GOSHEN, Ind. — Pyrrharctia Isabella is not a household word, but the caterpillar we call the woolly bear is certainly a well-known and beloved part of our fall culture.
The woolly bear, which is the larva of the Isabella tiger moth, has a range consisting of most of the continental US and southern Canada, and is also known as a banded woolly bear or a woolly worm. The moth is rather nondescript, brownish yellow creature with a couple of black freckles thrown in like grains of pepper. The body hidden under the wings can be a pinkish orange in the female of the species. The adult moths are nocturnal and can be attracted to lights in the evening hours.
Legend has it the woolly bear can predict the winter weather. In fact, woolly bears have two ways they foretell the future, according to folklore. One theory focuses on the color of the caterpillar. It is said that the wider the band of red, the milder the winter. Conversely, the narrower the band of red, the harsher the winter will be. In reality, the width of the color band varies widely from caterpillars emerging from the same egg mass, and as the caterpillar ages, the red band will tend to widen.
A second weather forecasting technique is attributed to woolly bears. If the worms are heading south, they are “running” from colder weather. Of course, there is no scientific evidence to support such predictions, but none the less, it is a bit fun to think along those lines.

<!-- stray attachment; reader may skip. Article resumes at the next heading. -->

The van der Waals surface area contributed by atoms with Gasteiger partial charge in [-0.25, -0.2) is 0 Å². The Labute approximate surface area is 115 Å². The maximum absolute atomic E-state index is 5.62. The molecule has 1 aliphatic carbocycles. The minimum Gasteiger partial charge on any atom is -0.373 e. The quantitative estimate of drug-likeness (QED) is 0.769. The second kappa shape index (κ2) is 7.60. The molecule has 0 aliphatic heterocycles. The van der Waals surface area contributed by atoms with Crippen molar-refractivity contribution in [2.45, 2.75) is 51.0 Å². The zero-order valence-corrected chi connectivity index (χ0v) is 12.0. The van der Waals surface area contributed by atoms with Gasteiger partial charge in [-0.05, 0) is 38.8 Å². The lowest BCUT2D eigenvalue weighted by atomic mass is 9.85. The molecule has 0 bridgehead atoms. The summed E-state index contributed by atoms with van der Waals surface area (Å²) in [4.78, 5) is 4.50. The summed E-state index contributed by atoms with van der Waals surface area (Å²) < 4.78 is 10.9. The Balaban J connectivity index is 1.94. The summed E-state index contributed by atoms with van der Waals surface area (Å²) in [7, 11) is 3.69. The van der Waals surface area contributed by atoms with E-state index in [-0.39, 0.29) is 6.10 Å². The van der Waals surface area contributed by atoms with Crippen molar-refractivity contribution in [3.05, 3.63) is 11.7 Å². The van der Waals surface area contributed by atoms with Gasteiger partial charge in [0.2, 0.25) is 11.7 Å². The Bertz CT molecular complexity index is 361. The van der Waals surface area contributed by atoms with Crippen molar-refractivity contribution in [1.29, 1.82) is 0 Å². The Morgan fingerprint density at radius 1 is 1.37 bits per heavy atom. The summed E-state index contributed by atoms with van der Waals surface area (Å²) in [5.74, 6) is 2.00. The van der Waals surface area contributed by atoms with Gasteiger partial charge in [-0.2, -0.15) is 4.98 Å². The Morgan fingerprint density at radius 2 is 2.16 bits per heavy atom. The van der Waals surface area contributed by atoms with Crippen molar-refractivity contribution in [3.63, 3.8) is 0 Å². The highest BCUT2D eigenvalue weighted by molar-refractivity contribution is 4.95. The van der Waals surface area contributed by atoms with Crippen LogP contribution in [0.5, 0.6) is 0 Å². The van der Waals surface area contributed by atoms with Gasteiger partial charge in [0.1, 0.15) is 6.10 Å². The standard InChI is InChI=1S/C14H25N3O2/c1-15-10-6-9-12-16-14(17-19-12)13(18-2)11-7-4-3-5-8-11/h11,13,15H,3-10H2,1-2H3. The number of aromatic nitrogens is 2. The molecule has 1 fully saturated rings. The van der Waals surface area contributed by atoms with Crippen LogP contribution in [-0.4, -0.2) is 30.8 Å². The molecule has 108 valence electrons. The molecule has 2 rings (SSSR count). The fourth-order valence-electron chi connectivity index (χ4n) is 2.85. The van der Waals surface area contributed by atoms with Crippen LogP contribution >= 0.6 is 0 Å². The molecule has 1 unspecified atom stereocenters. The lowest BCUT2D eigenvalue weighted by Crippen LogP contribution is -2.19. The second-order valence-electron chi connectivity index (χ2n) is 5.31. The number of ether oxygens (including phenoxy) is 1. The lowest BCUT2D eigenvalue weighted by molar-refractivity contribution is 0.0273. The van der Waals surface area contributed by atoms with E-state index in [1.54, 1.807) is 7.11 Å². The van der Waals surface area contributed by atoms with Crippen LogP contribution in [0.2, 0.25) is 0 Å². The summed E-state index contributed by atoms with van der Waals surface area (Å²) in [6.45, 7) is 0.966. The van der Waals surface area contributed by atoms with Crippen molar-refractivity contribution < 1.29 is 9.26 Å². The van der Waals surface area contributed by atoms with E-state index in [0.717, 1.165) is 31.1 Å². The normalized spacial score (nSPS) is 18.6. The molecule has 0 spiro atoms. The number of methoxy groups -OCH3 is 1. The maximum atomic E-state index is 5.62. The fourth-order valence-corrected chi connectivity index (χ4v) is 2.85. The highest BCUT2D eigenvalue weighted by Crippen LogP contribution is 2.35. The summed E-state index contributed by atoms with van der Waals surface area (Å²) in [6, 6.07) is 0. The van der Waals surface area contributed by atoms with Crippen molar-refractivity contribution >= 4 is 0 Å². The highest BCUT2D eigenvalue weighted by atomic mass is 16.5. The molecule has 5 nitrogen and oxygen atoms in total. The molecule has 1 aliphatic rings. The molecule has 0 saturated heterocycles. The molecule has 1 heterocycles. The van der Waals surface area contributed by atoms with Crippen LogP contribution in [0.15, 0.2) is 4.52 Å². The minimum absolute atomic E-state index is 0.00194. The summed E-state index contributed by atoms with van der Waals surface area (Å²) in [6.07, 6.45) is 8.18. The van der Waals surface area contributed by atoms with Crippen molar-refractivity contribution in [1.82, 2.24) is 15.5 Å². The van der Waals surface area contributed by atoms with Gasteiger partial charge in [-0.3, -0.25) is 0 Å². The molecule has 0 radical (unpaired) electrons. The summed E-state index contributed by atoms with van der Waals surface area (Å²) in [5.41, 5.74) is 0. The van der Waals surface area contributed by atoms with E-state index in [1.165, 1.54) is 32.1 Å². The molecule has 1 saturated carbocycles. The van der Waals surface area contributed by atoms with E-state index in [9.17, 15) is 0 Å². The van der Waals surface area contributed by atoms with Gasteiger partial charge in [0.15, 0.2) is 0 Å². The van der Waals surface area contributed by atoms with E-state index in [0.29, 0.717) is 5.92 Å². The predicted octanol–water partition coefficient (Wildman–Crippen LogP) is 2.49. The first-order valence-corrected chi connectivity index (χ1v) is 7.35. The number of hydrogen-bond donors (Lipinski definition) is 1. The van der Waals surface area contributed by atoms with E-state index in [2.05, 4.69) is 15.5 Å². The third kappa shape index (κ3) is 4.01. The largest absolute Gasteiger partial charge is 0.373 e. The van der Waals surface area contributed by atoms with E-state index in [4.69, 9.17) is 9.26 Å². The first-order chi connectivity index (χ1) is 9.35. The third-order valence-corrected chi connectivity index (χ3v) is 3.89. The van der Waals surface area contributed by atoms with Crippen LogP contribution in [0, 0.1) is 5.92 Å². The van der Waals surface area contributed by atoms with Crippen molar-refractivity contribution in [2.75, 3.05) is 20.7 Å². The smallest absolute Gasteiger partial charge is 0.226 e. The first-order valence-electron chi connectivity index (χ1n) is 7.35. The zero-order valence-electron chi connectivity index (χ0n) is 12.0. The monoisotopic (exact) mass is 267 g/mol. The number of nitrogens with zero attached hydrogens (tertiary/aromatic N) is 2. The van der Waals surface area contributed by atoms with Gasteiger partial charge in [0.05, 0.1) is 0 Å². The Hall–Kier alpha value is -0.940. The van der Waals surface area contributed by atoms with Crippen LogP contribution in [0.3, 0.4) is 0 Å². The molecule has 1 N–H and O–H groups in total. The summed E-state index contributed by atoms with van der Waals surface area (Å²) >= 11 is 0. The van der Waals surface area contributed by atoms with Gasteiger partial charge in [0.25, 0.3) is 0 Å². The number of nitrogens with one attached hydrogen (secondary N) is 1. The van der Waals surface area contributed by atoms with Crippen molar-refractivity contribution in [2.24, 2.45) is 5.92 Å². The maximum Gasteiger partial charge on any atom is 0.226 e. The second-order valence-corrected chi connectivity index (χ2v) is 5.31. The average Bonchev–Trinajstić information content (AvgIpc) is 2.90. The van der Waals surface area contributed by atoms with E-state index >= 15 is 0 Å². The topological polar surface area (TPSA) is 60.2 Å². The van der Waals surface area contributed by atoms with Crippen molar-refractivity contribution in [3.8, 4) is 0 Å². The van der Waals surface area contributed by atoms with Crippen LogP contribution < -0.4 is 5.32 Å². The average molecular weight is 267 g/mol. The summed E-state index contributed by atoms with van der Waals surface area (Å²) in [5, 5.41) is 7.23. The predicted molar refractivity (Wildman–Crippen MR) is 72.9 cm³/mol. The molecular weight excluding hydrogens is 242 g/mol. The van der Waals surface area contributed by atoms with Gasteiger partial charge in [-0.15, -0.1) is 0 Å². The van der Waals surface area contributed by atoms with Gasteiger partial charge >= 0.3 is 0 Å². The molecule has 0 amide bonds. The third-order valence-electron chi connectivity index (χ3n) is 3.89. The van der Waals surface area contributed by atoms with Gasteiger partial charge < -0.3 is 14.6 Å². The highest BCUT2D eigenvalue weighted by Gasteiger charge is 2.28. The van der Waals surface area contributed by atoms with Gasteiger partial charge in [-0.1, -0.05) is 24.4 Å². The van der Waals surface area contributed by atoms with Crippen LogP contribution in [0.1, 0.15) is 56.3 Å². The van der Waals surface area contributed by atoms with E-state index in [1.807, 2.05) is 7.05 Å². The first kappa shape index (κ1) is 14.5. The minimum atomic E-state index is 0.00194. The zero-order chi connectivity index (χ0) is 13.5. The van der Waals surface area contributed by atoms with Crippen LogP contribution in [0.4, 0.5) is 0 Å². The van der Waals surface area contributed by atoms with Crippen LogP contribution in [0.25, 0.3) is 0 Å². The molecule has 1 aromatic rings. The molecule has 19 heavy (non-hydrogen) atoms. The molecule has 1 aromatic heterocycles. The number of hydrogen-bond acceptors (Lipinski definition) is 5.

In nature, the woolly bear caterpillars are considered general feeders. The female most commonly lay eggs on asters, birch, clover, corn, elm, maple and sunflowers, but just about anything can serve as food in a pinch. The feeding is rarely noticeable on plants we humans tend to value.
When woolly bears perceive danger, they roll up into a ball, in a similar manner to the way pill bug behavior. The outward facing black and red hairs can deter some predators from eating woolly bears. While the hairs do not contain poisons or irritants like some caterpillar species do, some people find themselves slightly allergic to the caterpillar’s hair.
Several cities and towns in US and Canada have even developed fall festivals to celebrate the appearance and legend of the woolly worm. Such events feature activities like costume contests for the children, and woolly worm races, where the winner is the “true” predictor of the winter weather. In one Pennsylvania town, “Oil Valley Vick,” perhaps the most prominent woolly bear of all time, was hoped to draw in crowds to match that of Punxsutawney Phil, the famous groundhog prognosticator. Alas, the rivalry was squashed after only one year.
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— Purdue Extension Elkhart County
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